Noticed how the word “smart” is the new business/PR/marketing bumph word.
A propaganda document prepared by the Christchurch City Council -owned Canterbury Development Corporation is a treat for folks wishing to be entertained and nauseated by obfuscation, incomprehensibility, cliché, endless repetition and general torturing of the English language. To say nothing of the childish message betraying the insecurity of small towns trying to match Auckland.
This document purporting to be about growth for the region is a shameless self advertisement for Christchurch’s mutually appointing quango hopping local body erks.
It features mayor Bob Parker. Maybe he needs all the help he can get as he chases the hot favourite “old dobbin” (aka Jim Anderton) in the two horse mayoralty campaign.
Mr Parker is champion of “project regional governance.” The report even claims the city is a “unitary local city authority” (we haven’t quite abolished the regional council just yet Bob, in spite of Nick Smith’s efforts).
All the other usual quango suspects – sorry, that should be “public service entrepreneurs” if that’s not an oxymoron – also feature in this document with captions and photos as “project champions.”
There’s that champion of multi million dollar ratepayer-funded sports and convention developments, Bryan Pearson, head of council controlled organisation,
Vbase. He is champion of “project compelling,” which seems to have something to do with marketing.
And of course no council organisation involved in anything to do with the economy would be complete without “change manager” and university chancellor, Rod Carr, who “aspires” at least half a dozen times in his every utterance. He is the champion of “project learning city” when he’s not trying to restructure the university library staff numbers in half.
Others include Craig Richardson, chief executive of Jade (Mr Carr’s old job) who is naturally the ICT champion. And the champion of “project bright business” is Peter Townsend, chief executive of the Canterbury Employers Chamber of Commerce, in between his many other civic duties.
One area where the report is spot on is its concerns about the aging population as evident in our champions. Is there anyone under age 50 in these organisations?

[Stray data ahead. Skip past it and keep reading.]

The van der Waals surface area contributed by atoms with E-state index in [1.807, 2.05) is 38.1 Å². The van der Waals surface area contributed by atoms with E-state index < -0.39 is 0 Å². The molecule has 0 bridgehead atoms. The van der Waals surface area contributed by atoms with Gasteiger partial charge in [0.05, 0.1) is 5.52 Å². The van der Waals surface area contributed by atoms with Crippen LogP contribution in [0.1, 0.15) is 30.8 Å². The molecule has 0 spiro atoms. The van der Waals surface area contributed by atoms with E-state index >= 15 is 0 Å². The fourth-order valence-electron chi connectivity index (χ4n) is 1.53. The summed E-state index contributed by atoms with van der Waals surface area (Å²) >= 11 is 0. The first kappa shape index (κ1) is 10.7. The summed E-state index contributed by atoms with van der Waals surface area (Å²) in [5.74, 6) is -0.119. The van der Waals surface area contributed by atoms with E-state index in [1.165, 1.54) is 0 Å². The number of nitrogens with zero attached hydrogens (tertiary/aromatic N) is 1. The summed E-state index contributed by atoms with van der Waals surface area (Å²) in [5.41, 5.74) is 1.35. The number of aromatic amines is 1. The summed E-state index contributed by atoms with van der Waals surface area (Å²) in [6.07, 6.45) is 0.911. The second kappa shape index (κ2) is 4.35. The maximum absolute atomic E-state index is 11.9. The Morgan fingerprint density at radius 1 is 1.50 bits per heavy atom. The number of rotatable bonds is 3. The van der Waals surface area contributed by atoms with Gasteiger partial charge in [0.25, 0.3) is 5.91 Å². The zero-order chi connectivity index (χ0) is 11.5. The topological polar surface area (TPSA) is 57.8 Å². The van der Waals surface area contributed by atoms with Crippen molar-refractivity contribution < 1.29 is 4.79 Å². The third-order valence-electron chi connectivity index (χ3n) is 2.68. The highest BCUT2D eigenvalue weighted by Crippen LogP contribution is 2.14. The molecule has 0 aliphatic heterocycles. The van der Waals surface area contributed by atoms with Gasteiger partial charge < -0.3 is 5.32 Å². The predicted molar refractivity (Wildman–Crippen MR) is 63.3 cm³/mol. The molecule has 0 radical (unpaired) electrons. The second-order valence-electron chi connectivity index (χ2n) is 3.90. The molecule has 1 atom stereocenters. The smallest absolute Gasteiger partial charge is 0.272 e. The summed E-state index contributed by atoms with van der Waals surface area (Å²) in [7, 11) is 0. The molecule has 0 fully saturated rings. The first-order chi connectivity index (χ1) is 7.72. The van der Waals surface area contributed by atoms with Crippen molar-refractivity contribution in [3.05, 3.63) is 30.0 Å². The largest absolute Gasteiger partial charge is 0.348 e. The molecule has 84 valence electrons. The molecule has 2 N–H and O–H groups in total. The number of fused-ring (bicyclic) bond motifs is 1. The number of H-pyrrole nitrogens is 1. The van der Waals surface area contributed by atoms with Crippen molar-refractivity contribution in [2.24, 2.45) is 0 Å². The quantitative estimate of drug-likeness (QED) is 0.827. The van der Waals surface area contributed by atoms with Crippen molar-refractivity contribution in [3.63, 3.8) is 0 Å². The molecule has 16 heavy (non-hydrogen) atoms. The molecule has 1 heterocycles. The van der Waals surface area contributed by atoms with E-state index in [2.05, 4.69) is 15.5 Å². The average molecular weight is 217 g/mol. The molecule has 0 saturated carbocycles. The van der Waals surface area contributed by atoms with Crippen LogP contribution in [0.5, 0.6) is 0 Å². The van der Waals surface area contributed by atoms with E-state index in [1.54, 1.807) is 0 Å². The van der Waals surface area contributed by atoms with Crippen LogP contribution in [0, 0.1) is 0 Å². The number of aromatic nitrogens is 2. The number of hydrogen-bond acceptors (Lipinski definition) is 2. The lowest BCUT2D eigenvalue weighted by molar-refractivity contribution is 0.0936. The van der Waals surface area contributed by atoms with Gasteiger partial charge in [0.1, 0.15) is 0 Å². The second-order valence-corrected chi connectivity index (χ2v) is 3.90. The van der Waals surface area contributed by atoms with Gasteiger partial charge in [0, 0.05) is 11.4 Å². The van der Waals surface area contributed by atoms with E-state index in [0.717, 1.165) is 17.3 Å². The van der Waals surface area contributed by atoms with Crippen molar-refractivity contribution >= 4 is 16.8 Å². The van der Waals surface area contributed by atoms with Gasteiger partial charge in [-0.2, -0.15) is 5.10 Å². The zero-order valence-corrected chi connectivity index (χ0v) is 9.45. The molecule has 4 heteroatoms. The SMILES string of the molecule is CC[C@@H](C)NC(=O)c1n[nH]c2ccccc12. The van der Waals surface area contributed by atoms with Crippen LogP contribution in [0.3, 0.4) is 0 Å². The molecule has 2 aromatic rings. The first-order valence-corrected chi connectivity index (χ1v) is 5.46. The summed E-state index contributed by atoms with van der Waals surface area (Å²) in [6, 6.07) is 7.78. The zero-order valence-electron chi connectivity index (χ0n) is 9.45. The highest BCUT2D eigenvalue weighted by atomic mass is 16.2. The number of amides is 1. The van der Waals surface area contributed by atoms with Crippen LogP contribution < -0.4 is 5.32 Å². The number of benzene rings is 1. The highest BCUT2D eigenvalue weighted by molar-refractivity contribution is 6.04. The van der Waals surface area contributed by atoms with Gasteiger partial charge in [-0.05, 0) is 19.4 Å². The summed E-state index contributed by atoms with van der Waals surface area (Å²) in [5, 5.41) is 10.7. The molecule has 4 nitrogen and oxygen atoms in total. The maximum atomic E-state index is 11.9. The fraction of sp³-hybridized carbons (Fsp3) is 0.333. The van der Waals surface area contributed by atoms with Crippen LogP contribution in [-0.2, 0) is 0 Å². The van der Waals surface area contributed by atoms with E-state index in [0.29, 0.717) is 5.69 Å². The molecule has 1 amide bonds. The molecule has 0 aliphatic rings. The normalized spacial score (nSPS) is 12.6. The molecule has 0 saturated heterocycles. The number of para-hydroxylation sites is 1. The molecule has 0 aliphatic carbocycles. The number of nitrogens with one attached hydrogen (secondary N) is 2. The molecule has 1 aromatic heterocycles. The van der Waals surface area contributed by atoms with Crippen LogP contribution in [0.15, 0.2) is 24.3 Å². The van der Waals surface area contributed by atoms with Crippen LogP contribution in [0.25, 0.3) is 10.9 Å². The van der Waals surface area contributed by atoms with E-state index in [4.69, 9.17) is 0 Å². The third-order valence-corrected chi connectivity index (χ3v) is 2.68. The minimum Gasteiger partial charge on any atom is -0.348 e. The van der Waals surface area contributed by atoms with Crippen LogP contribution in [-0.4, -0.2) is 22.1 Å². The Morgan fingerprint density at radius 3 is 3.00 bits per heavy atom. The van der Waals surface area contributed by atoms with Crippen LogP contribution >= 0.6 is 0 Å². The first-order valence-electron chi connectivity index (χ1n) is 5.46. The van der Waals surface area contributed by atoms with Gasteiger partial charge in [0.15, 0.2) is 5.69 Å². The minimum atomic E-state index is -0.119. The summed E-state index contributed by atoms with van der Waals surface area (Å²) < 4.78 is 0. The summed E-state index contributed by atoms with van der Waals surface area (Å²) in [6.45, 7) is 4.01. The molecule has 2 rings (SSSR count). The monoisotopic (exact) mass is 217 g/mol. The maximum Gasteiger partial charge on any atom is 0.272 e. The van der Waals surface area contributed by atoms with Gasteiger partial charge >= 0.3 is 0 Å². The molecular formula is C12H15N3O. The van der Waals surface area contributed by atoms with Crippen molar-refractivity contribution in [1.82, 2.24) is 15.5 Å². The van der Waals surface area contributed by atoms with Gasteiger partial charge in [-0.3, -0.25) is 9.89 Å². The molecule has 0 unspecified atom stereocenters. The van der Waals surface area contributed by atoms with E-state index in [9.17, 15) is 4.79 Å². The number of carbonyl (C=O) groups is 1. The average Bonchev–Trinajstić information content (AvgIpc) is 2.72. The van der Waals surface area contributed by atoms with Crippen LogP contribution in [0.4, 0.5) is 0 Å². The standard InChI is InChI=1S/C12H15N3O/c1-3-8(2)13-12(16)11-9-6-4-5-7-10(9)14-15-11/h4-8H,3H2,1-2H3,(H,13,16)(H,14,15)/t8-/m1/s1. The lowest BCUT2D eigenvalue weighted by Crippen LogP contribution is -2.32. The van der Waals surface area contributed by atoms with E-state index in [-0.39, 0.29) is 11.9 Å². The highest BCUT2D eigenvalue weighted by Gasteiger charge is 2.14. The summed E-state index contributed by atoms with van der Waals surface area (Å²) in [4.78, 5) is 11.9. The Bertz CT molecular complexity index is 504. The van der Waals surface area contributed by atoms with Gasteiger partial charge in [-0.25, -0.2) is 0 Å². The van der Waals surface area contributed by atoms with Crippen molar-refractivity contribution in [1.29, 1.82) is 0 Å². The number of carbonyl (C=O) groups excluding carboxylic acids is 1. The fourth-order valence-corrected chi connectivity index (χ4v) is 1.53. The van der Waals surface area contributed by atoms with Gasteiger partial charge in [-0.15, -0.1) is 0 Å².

Aside from the much abused “sustainability” word, if readers don’t quite get what the report is about they are guided by repetition of the word “smart” – approximately 20 times on one page alone.
Example – “SMART cities are evaluated on six dimensions – their competitiveness (Smart Economy), their social and human capital (Smart People), their connectedness and use of technology (Smart Mobility), their use and protection of natural resources (Smart Environment), their Quality of Life (Smart Living) and their participation in the development and governance of their own city (Smart Governance). See Appendix 1 for a table of the factors which make up these dimensions.
Fundamental to developing a smart economy is the existence of workforce skills and superior education levels (SMART people) which have been shown to correlate with economic growth. Quality of life (SMART mobility, SMART environment,
SMART living, SMART governance) are demanded by such a workforce.”
I wonder if the folks at Canterbury Development Corporation ever considered employing a journalist or even a public relations person who specialises in COMMUNICATION, rather than writers who give the impression they have just graduated from a business management course on buzz words.
Even if they did, would they follow anyone’s advice? After all, these champions breathe rarified air that boosts their mental capacities beyond that of ordinary mortals – it’s evident in the way this document talks to us.
For amusement go to http://www1.ccc.govt.nz/council/proceedings/2010/july/cnclcover22nd/Clause12Attachment.pdf
Fri, 23 Jul 2010